Am I good enough?

This has been a theme that has rattled around my week, and being a believer in the nudges that we tune into, it becomes the topic of focus for a blog.  It all began on Monday, when I took my RYA PowerBoat II course with Cornish Cruising.  Ostensibly, I did that to gain confidence for driving our new RIB.  I went in nervous about my driving skills, and whether I would be ‘good enough’ to pass.  For more about that experience, check out my sailing blog. I passed it, but not without anxieties – could I control it, would I be completely girly, would I bump it, would I be seasick, etc etc… Any demon of self-doubt was loaded on.  I have in excess of 4,500 nautical miles at sea, and I still think of myself as a complete novice.  When am I going to accept that I am good enough?

I had a crisis of confidence in the week about being a writer.  Triggered by some of the networks I’m in, where I am at the beginning of my writing journey as a novelist. I got daunted by it this week, and ended up feeling quite gloomy about it all.  I’ll never succeed, I’ll never be able to do it, I’m just not good enough.  This was highlighted in a post that I saw on Facebook, which I now can’t find, but someone asking the question when they can call themselves an author.  I know many writers feel the agony of this question, because of the value judgements of being published, successful, paid, etc etc.  This hasn’t been my dilemma of the week, of calling myself a writer, but it struck me that this same person was wrestling with the demon of self-doubt.  When am I going to accept that I am good enough, and that I am where I am?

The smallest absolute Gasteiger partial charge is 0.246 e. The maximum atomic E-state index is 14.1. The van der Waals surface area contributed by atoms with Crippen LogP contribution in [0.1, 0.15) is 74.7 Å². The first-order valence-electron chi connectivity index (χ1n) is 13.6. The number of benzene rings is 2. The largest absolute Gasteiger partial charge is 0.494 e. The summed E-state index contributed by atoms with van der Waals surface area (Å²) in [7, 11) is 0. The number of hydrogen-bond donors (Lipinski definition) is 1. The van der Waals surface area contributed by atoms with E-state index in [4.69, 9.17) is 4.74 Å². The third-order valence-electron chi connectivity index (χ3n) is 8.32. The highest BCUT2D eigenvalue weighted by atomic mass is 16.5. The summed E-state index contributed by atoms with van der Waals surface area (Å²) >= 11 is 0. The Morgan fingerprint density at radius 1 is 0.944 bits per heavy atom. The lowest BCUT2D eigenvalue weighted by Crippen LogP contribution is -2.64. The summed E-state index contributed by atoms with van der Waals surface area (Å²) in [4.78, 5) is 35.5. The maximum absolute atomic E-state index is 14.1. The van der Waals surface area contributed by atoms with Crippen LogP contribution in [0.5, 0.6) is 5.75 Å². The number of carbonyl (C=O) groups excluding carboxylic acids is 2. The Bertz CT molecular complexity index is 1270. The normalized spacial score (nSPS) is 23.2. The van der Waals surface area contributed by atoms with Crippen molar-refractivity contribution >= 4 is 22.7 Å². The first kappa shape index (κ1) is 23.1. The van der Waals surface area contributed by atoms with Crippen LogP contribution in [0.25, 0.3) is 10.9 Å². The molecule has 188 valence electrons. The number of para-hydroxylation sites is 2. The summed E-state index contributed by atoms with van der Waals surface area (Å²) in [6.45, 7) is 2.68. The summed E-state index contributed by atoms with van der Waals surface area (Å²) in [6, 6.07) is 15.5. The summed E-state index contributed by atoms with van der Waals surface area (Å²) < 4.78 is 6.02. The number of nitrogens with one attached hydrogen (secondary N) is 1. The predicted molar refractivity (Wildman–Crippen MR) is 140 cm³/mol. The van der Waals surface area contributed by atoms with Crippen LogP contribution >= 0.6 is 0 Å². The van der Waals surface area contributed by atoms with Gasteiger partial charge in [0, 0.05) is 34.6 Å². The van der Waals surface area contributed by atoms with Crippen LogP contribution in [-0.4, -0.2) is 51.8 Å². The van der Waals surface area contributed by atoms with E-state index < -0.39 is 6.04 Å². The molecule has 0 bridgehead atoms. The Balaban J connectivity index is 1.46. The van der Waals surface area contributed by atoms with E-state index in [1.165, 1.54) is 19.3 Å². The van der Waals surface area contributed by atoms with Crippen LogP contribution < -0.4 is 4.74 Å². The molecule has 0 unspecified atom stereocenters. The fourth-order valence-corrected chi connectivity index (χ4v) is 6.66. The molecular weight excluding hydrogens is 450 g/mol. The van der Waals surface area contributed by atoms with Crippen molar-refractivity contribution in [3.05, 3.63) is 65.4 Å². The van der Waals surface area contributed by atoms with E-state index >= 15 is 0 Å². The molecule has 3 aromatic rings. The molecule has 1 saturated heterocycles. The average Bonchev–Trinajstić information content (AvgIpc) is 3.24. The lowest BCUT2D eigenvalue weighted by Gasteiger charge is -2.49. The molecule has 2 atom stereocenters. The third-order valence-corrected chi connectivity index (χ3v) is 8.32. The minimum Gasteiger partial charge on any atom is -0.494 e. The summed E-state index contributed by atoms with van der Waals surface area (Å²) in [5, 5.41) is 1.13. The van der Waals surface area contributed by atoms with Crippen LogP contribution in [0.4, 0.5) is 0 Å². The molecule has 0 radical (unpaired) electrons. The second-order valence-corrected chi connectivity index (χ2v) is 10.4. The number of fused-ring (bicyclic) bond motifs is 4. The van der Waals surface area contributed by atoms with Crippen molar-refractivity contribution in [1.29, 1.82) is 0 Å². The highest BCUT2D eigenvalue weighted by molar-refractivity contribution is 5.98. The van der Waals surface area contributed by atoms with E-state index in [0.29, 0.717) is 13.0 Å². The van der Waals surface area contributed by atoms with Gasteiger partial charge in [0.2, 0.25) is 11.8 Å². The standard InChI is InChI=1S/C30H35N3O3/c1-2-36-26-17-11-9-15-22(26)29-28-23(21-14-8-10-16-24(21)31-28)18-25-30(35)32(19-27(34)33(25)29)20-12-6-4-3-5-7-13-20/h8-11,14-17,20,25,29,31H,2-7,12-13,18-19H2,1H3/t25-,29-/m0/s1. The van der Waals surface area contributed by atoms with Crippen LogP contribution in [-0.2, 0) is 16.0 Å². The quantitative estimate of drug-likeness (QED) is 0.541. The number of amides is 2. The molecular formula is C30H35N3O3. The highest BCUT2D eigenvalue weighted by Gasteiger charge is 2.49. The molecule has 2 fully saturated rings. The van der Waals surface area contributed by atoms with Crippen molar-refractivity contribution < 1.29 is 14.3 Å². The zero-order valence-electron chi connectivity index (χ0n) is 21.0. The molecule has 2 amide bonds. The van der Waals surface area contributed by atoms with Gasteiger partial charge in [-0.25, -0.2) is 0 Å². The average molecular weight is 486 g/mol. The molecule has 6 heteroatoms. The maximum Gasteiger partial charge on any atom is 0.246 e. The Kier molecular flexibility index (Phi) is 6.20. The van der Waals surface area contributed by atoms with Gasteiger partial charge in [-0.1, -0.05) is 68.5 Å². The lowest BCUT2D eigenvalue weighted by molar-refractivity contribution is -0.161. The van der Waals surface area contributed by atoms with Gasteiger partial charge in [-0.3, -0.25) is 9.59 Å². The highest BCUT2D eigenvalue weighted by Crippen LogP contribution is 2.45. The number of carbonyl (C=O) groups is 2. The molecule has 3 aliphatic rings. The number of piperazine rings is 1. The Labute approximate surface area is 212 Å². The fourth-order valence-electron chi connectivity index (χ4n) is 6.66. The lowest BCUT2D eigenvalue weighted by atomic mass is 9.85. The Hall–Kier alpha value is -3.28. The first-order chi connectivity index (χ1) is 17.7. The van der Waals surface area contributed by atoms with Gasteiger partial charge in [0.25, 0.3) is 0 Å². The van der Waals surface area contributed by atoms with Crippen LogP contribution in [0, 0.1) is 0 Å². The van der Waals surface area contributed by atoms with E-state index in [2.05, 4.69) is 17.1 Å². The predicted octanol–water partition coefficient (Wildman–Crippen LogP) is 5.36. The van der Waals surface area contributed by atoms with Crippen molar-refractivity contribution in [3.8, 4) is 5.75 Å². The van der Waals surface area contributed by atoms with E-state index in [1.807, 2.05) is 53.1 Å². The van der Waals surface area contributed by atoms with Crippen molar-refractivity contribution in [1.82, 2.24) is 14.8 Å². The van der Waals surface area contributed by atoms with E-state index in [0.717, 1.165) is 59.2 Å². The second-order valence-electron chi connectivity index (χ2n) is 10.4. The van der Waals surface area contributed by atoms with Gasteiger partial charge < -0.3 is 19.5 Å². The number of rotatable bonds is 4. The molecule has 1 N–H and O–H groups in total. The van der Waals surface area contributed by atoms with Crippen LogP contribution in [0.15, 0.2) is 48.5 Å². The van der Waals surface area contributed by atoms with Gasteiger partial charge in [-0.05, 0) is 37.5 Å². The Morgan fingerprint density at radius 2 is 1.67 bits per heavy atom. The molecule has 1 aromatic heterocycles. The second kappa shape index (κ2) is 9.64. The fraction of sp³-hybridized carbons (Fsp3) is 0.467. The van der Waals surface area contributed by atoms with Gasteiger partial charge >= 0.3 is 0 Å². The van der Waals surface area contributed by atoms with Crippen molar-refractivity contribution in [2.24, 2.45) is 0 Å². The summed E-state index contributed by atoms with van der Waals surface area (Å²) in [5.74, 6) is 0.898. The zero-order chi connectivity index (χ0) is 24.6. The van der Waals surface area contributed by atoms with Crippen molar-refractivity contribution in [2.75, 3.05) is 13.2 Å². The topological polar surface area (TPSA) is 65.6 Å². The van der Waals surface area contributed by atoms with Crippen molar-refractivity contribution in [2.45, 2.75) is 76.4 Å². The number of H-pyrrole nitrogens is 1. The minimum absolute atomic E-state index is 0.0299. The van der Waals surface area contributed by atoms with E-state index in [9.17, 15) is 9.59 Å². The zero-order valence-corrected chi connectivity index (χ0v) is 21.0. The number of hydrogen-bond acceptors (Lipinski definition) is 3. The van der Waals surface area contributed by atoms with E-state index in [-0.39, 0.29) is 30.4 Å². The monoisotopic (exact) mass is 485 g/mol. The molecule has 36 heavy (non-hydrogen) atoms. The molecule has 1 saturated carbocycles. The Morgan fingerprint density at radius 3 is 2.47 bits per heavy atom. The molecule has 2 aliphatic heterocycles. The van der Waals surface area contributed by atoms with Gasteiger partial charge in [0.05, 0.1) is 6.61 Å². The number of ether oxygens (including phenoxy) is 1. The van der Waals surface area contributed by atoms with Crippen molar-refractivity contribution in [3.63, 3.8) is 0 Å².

I heard an interview with Bill Nighy this week, saying that he never watches himself back.  In his mind, he likes that he can remain as he wants to believe he was – and not shatter it by picking over the bones of a performance.  Here he is, with a string of credits, and he still struggles to call himself an actor.  Like the author I mentioned earlier.  These talented people who still are wondering if they are good enough to wear the title of their own occupation.

When my husband retired, he undertook a project to build a car.  That project is now done, more of that in a moment, but he’s begun another project to build a boat – a wooden sailing dinghy.  He had a terrible day in his workshop the other day, and got thoroughly despondent about his woodworking skills, and whether he is actually capable at building something that will float and look nice (it must be the writing equivalent of not writing a trashy novel, for me!!).  All I could do for him was remind him of the days that he came in from his workshop when building his car, equally despondent, thinking he’d never be happy with what he’d built.  But look at what he achieved…

Here's something I made earlier
Here’s something I made earlier
And this is where it started...
And this is where it started…

Despite that experience, he is being plagued by self-doubt this week, wondering, will I ever be good enough?